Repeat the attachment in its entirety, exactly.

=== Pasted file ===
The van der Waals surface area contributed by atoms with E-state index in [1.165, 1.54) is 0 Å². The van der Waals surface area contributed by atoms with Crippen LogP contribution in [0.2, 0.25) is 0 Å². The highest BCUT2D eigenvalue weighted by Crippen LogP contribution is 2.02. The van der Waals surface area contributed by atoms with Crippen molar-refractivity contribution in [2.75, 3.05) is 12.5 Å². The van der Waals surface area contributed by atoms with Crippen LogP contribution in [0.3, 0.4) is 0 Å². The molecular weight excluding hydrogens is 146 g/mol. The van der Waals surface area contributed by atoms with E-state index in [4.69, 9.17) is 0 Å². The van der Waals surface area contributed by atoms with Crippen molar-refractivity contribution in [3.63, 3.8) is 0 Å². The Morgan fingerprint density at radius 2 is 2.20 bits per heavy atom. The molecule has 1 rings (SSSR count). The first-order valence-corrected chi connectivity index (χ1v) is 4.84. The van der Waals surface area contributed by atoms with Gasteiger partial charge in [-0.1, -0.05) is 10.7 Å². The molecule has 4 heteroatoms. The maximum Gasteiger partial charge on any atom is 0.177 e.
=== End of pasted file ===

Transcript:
The van der Waals surface area contributed by atoms with E-state index in [1.165, 1.54) is 0 Å². The van der Waals surface area contributed by atoms with Crippen LogP contribution in [0.2, 0.25) is 0 Å². The highest BCUT2D eigenvalue weighted by Crippen LogP contribution is 2.02. The van der Waals surface area contributed by atoms with Crippen molar-refractivity contribution in [2.75, 3.05) is 12.5 Å². The van der Waals surface area contributed by atoms with Crippen LogP contribution in [0.3, 0.4) is 0 Å². The molecular weight excluding hydrogens is 146 g/mol. The van der Waals surface area contributed by atoms with E-state index in [4.69, 9.17) is 0 Å². The van der Waals surface area contributed by atoms with Crippen molar-refractivity contribution in [3.63, 3.8) is 0 Å². The Morgan fingerprint density at radius 2 is 2.20 bits per heavy atom. The molecule has 1 rings (SSSR count). The first-order valence-corrected chi connectivity index (χ1v) is 4.84. The van der Waals surface area contributed by atoms with Gasteiger partial charge in [-0.1, -0.05) is 10.7 Å². The molecule has 4 heteroatoms. The maximum Gasteiger partial charge on any atom is 0.177 e.